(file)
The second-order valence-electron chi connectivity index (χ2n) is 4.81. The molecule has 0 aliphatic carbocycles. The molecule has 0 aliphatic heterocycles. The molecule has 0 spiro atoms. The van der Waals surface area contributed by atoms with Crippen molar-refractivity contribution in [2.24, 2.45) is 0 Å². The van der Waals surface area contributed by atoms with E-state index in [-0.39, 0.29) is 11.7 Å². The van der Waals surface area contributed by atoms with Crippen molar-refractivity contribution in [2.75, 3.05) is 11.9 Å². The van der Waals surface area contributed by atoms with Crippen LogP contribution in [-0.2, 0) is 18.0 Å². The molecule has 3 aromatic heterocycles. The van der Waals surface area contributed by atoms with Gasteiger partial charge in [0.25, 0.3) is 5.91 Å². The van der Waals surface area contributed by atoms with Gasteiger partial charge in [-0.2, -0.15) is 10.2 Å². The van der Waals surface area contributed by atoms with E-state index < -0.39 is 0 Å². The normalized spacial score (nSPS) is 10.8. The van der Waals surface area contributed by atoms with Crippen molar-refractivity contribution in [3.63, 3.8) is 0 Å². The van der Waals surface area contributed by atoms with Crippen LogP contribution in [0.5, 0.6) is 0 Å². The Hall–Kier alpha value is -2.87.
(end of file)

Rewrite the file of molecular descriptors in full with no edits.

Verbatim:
The second-order valence-electron chi connectivity index (χ2n) is 4.81. The molecule has 0 aliphatic carbocycles. The molecule has 0 aliphatic heterocycles. The molecule has 0 spiro atoms. The van der Waals surface area contributed by atoms with Crippen molar-refractivity contribution in [2.24, 2.45) is 0 Å². The van der Waals surface area contributed by atoms with E-state index in [-0.39, 0.29) is 11.7 Å². The van der Waals surface area contributed by atoms with Crippen molar-refractivity contribution in [2.75, 3.05) is 11.9 Å². The van der Waals surface area contributed by atoms with Crippen LogP contribution in [-0.2, 0) is 18.0 Å². The molecule has 3 aromatic heterocycles. The van der Waals surface area contributed by atoms with Gasteiger partial charge in [0.25, 0.3) is 5.91 Å². The van der Waals surface area contributed by atoms with Gasteiger partial charge in [-0.2, -0.15) is 10.2 Å². The van der Waals surface area contributed by atoms with E-state index < -0.39 is 0 Å². The normalized spacial score (nSPS) is 10.8. The van der Waals surface area contributed by atoms with Crippen molar-refractivity contribution in [3.63, 3.8) is 0 Å². The van der Waals surface area contributed by atoms with Crippen LogP contribution in [0.5, 0.6) is 0 Å². The Hall–Kier alpha value is -2.87.